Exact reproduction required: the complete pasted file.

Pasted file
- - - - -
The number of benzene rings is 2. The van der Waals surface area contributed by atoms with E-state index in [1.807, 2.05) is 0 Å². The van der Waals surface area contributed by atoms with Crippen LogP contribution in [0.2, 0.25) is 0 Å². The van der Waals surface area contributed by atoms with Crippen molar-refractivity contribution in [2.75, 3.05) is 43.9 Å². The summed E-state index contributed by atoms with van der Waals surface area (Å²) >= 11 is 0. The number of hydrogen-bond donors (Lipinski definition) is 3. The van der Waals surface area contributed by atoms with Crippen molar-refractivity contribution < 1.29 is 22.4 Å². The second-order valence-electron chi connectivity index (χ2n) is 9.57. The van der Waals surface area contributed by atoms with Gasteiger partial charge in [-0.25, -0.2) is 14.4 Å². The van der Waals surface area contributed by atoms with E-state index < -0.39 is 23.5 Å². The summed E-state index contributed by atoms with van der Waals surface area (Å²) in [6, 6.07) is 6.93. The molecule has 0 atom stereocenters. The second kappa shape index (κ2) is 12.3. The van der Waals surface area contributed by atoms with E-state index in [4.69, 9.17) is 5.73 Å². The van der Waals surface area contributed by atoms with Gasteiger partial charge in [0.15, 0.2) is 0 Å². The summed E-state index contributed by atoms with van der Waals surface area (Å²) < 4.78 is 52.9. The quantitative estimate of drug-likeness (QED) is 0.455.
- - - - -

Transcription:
The number of benzene rings is 2. The van der Waals surface area contributed by atoms with E-state index in [1.807, 2.05) is 0 Å². The van der Waals surface area contributed by atoms with Crippen LogP contribution in [0.2, 0.25) is 0 Å². The van der Waals surface area contributed by atoms with Crippen molar-refractivity contribution in [2.75, 3.05) is 43.9 Å². The summed E-state index contributed by atoms with van der Waals surface area (Å²) >= 11 is 0. The number of hydrogen-bond donors (Lipinski definition) is 3. The van der Waals surface area contributed by atoms with Crippen molar-refractivity contribution < 1.29 is 22.4 Å². The second-order valence-electron chi connectivity index (χ2n) is 9.57. The van der Waals surface area contributed by atoms with Gasteiger partial charge in [-0.25, -0.2) is 14.4 Å². The van der Waals surface area contributed by atoms with E-state index < -0.39 is 23.5 Å². The summed E-state index contributed by atoms with van der Waals surface area (Å²) in [6, 6.07) is 6.93. The molecule has 0 atom stereocenters. The second kappa shape index (κ2) is 12.3. The van der Waals surface area contributed by atoms with E-state index in [4.69, 9.17) is 5.73 Å². The van der Waals surface area contributed by atoms with Gasteiger partial charge in [0.15, 0.2) is 0 Å². The summed E-state index contributed by atoms with van der Waals surface area (Å²) < 4.78 is 52.9. The quantitative estimate of drug-likeness (QED) is 0.455.